With the build-up to the album's release, a lot of the vinyl and CD pre-order packages have been selling really well over here, and the over in the UK you sold out The Haunt, I believe it's called. What was that like, seeing it sell out with people only hearing one song from the album thus far?


Sam: Yeah it was really crazy, we didn't think it'd sell that quickly. We were on our way up to London on the day that the tickets were released and they'd been out for around three minutes or so, and we checked the website to see how it was going and they were all sold. We thought there was a problem with the website, we thought that it had fucked up something. But it's just mental really. We are so stoked to know that a lot of people have so much faith in us with this record and again, that people want to come see us in a small, tightly packed venue. It's going to be a really cool night.


Tom: We've never gone into a tour before with any sold out shows. To have about three or four shows already sold out now, and with London selling out nine weeks in advance is just nuts! We're breaking new ground for our band six albums in but it's really humbling you know? Like fucking everyone has heard of Architects now, so to see it still growing quickly with the build up from this album was something we never really expected.


Of course, to go into this tour with very little expectations must have been awesome to have it so well received.

Tom: Yeah, I think we had to sort of let go of having a career, or of trying to be a big band or a rather successful band. We just let go of all that, and in a weird way in doing that, we kind of got what we always wanted.  


On the subject of touring, there were rumours going around last year that Architects would be added to this year's Soundwave Festival since your last festival appearance was back in 2010, or would even be at the Australian Vans Warped Tour. Are there any plans for you guys to be returning back to Australia this year?


Tom: For the record, we would love to do Soundwave every single year. We always feel a little dead inside when the line-up gets announced and that we can't be apart of it because we loved our experience on it so much last time we were there. I don't know if we've been blacklisted or something, but we would love to do it again, so we will be coming back. It's devastating that we go a year without getting out to Australia, it's our favourite place to tour in the world and we get to go there less than anywhere else. Like we always get messages from Australian fans saying that we need to come back or that we never tour over there, but the feelings fucking mutual. We wanna be there all the time but it just never works out, but we'll be definitely coming back this year for sure.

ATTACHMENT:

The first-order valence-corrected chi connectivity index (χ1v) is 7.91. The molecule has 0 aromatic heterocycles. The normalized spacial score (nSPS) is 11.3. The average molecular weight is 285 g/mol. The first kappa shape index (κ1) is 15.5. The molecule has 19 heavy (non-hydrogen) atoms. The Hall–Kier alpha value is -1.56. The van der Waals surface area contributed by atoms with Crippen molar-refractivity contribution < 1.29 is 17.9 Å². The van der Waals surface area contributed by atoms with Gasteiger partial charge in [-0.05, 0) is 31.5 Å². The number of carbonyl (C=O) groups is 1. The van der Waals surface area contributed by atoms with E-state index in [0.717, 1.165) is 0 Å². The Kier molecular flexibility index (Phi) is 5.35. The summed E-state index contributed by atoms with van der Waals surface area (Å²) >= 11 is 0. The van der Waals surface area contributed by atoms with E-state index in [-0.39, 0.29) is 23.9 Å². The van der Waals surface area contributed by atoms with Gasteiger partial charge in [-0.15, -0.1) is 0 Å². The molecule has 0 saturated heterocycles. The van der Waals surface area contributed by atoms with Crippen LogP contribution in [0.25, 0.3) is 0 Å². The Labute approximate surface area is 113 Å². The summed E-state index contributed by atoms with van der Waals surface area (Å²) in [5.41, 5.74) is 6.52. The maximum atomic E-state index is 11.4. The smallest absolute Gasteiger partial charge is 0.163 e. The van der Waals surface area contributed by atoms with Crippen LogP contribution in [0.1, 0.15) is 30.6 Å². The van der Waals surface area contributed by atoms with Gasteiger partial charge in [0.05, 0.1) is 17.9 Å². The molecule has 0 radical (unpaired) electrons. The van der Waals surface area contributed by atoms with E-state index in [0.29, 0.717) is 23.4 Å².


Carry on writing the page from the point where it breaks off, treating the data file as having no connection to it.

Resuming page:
You guys toured through a whole of new places back on your 2012 'Almost World' tour, are there any places that you'd love to cross off the list?


Sam: There are still so many places we want to go to. We're really enjoying all of these little adventures we go. South Africa is up there, and Japan would also be really sick to go to as well.


Tom: Our last show was just in India so there aren't many frontiers left for us to explore. We're gonna have to out into space next time I think. But all these new places do come with an added sense of adventure that is hard to find for a band that's toured most places. Iceland would be really nice, we went to Portugal last summer. So there's definitely a few places left to go.


Outside of the UK, are there any places that you would just love to come back to, to tour again?


Sam: Yeah, Australia! You're in it mate (laughs).


Tom: You guys are right on top of the list. Australia is like the tour that's a holiday, and the tours are upsettingly short there. Why can't we just do a month tour in Australia? We just wanna come there all the time. We love touring and still have a great time doing it but Australia comes with that extra something.


A lot of bands seem to say the same thing about Australia, and that's that the crowds are crazier over here as the crowds are far more hungry to see the bands play. Do you find that to be the case?


Sam: Some of the biggest shows I've ever seen have been in Australia.


Tom: Australia has such a huge love for heavy music and it was one of the only places in the world where we went there for the first time and people already knew who Architects was. Everywhere else we had to fucking bust our arses for weeks and months in a van for anyone to give us the time of day. Like we just turned up and you guys already knew who we were, that's obviously gonna put you in our good books. To come and play as part of Soundwave and with Amity to these big crowds for a heavy band was also really encouraging too.